In recent years, much progress has been made in improving our therapies for patients with advanced pancreatic neuroendocrine tumors (panNETs). The recent approval of targeted drugs demonstrated that a better understanding of the genetic basis of panNETs may offer insights into precision medicine for our patients. In an effort to further our knowledge, our group has completed next-generation sequencing (NGS) in the tumor tissue of 81 patients with panNETs (95 tumor samples sequenced in total); 10 patients underwent NGS of their tumor tissue at multiple time-points. Our preliminary findings are novel and striking. We have built on prior findings and demonstrated that tumor grade and differentiation can be characterized through NGS, and in patients who had multiple tumor samples sequenced, we identified progression in tumor grade and the acquisition of new mutations (some, possible resistance mechanisms) in almost all patients. Working closely with our laboratory colleagues, we are currently investigating potential resistance mechanisms, particularly in relation to therapy with the targeted drug therapy. Furthermore, in many patients, we identified actionable genetic changes that could guide use of an approved or experimental therapy.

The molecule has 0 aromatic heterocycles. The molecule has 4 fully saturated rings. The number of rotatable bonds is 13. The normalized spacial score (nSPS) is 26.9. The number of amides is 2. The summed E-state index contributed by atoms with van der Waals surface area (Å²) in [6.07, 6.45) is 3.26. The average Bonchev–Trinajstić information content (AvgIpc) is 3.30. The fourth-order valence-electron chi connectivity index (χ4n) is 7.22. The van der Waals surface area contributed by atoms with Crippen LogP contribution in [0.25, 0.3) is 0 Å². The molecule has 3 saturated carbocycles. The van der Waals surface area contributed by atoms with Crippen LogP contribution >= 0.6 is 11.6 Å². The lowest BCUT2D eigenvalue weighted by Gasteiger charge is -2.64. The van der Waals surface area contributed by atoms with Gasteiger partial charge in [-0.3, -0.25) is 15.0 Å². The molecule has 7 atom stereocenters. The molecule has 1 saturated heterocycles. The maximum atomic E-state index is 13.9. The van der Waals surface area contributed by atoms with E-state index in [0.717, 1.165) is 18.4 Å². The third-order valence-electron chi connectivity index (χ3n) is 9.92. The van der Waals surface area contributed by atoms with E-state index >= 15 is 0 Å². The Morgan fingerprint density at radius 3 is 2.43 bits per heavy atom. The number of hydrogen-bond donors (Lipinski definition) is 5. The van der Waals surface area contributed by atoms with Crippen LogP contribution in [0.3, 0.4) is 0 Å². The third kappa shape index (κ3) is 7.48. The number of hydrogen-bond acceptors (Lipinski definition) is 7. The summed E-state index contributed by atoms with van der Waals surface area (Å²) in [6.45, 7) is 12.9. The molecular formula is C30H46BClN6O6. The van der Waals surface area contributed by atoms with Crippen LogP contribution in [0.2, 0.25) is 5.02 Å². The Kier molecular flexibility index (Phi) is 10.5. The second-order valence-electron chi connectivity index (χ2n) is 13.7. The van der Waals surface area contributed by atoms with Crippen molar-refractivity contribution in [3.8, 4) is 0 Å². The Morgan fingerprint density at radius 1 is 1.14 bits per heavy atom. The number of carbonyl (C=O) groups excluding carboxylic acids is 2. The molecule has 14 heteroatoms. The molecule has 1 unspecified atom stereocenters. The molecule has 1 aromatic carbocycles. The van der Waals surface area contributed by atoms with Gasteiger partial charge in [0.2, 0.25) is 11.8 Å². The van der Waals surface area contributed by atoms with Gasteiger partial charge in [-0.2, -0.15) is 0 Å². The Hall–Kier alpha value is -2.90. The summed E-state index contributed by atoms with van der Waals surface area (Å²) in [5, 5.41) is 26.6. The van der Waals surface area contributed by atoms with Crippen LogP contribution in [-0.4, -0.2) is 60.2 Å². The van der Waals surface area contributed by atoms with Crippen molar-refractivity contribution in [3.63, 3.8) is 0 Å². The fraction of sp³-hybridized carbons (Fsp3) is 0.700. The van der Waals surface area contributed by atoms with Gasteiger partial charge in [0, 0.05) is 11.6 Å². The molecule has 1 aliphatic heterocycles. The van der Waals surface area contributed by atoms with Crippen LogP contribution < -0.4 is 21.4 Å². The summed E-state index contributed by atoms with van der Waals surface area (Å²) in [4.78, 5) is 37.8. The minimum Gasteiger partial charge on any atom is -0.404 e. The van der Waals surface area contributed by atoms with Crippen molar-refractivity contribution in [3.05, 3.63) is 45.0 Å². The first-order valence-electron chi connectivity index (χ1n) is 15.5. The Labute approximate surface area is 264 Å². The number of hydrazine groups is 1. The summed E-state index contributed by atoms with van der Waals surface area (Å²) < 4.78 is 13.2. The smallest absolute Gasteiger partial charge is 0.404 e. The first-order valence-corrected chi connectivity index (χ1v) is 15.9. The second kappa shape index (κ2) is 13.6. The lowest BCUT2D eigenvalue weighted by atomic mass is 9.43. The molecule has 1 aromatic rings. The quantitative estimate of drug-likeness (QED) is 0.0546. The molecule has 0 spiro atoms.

Our results, performed in tumor tissue, demonstrate the potential of NGS to characterize the genetic landscape of panNETs. The detection of tumor-derived cell-free (cf) DNA circulating in the blood provides the opportunity to conduct similar investigation in a safer, easier, and non-invasive manner. In this pilot study of 10 patients, we propose two specific aims to evaluate a role for sequenced cfDNA in patients with panNETs. Our first aim is to detect and quantify cfDNA in blood samples collected from these patients. Our second aim is to determine the concordance rate between the genomic spectrums of panNETs identified by NGS, performed on tumor tissue specimens and cfDNA. For tumor tissue specimens, archived samples will be used if sufficient tissue is available, and if this tissue was obtained within one year of blood sample collection for quantification of cfDNA. Patients with heavy tumor burden will be enrolled in this pilot study, as prior investigation in other tumor types has demonstrated an improved ability to detect cfDNA in this setting. To perform NGS, we are using novel technology developed at our institution, the Memorial Sloan Kettering-Integrated Mutation Profiling for Actionable Cancer Targets (MSK-IMPACT). This will be the first study to investigate a role for cfDNA in panNETs. We hope our work will validate a safe, non-invasive method, and future research efforts will be directed towards using this modern sequencing technology in cfDNA to investigate genetic changes over time and through therapy, in order to personalize our treatments for patients with this cancer.
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